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June 21, 2013

I’ve caught up on the sleepless night a couple of years ago when the idea first occurred to me. I was inspired and exhilarated by the idea of an exhibition that could be determined by the viewing audience. The Wiki Show was born.

A wiki is a web site that encourages anyone to contribute and change content. An excellent example is Wikipedia, a popular on-line encyclopedia that grows and expands every day. Wikis encourage the free exchange of ideas, collaboration, user and visitor involvement.

The Wiki Show brings together twenty artists from across Canada who have submitted exhibition proposals to Station Gallery. They are:

John Abrams
Danny Custodio
Jennifer Dorner
Corinne Duchesne
Susan Farquhar
Erin Finley
Karen Grenier
Sadko Hadzihasanovic
Peter Haller
Timothy Laurin
Laura Moore
Clint Neufeld
Nathalie Quagliotto
Peter Sibbald
Dwight Siegner
Rosemary Sloot
Barry Smylie
Ilona Staples
Nicola Tibbetts
Mike Yuhasz

Each artist brings one or more of their latest and best pieces into the Wiki mix. Visitors are invited to actively engage with works and ideas.

This materially rich show surveys a vast array of media and conceptual approaches to contemporary practice. Some themes become apparent in the Show. They include imaginary spaces, the beauty of ordinary objects and the wonderment of everyday life, travel, proximities, the near and the far, exchange and the generous spirit of sharing. As you wander through the Show, you’ll find other themes and similarities among the twenty artists. It’s a real amazing conversation…

As a group exhibition, this one’s a little on the experimental side. We’re asking all SG visitors to have a say in determining the future programming at the gallery. Whose art would you like to see more of? Which of the twenty artists would you like to see back at the gallery?

Come into the gallery and cast a ballot for your favorite artist in this group exhibition. At the end of the show (August 17), the artist with the most votes will be invited back to SG for a solo exhibition next year. The Wiki finalist will be announced at our next opening on August 24.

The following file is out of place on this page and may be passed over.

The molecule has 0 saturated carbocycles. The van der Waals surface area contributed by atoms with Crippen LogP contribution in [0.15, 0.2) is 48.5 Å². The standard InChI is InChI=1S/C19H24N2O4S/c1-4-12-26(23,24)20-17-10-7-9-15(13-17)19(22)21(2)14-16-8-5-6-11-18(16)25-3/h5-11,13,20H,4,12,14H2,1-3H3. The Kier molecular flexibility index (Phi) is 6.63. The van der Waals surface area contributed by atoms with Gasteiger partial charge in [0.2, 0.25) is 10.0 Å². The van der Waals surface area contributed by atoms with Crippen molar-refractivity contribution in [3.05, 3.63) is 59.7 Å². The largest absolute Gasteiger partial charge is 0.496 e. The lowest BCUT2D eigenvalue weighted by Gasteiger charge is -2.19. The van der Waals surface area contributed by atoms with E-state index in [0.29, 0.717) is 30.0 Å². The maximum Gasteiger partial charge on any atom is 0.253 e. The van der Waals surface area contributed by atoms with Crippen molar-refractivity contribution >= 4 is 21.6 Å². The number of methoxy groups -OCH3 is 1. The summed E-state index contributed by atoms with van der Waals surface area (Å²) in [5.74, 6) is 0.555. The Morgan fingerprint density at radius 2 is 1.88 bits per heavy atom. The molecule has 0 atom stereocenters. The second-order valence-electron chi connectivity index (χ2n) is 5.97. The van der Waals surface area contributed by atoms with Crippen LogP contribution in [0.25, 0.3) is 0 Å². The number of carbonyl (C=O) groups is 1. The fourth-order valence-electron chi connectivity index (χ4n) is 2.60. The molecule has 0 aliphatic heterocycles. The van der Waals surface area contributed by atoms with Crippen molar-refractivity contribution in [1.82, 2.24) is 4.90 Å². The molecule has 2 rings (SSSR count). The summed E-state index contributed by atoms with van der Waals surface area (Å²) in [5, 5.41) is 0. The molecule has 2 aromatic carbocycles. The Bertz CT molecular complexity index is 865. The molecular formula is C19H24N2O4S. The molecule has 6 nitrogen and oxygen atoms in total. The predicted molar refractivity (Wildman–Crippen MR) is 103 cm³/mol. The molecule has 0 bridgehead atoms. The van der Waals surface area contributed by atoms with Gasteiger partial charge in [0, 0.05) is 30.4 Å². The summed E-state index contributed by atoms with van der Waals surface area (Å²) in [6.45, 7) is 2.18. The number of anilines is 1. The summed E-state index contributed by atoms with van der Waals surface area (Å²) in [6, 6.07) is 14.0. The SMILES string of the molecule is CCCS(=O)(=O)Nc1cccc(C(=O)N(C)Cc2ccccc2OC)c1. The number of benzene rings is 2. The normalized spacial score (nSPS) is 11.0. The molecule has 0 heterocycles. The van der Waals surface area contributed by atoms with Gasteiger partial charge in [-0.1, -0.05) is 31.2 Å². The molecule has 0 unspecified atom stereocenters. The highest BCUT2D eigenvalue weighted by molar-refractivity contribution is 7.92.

The Wiki show opens tomorrow afternoon–let the voting begin!

Wiki Ad

October 29, 2012

Today’s the Art Toronto exposition’s  final day at the Metro Convention Centre. Trade shows like this one are a terrific way of getting a concentrated dose of contemporary and historical art participating in the marketplace. The lights are high-key, the paintings are shiny and the imagery is scintillating. Chances are, however, you’ll find the real gems behind the glitz.

I found the people making the sales the most memorable part of the show. Usually they were artists or cultural workers who work for galleries as their “bread-and-butter”. Sales pitch aside, I’d ask about their personal work or their opinion on contemporary art. Often times, their stories were more captivating than the art they were selling. One associate turned out to be a tattooist/technologist from Bejing. Another, incorporated fashion design with biology.

It’s amazing the narratives you’ll find stepping outside the margins of commerce.

As for the visual art… curiously, lots of images depicting Venetian scenarios. Loads of roundels and circular forms. Full circle.

If you attended Art Toronto 2012, post a comment on your thoughts… I always love to hear your views!

June 18, 2012

Galleries around the world are queuing for an opportunity to show Christian Marclay’s The Clock. The (time-)piece is currently being screened at the National Gallery in Ottawa. I welcomed the chance to immerse myself into Marclay’s perpetual work on Saturday when the nation’s capital was going through a heat wave.

The idea behind The Clock is simple, yet profound. Every minute is represented by a clip from a historical or recent film. A collage of these movies, pieced together by the artist, tells actual time. I sat through the work from around 2:00 pm to 5:00 pm and recognized clock or watch faces from movies such as Blade Runner, Kramer vs. Kramer, Taxi Driver, The Soft Skin and many others. Several of the movie narratives alluded to the middle of the work or school day, leading up to the tail-end of our society’s 9-to-5 routine. Leading up to every hour, the pace became frenzied and hectic then drift to slower rhythms with actors experiencing tardiness and the guilt of being late.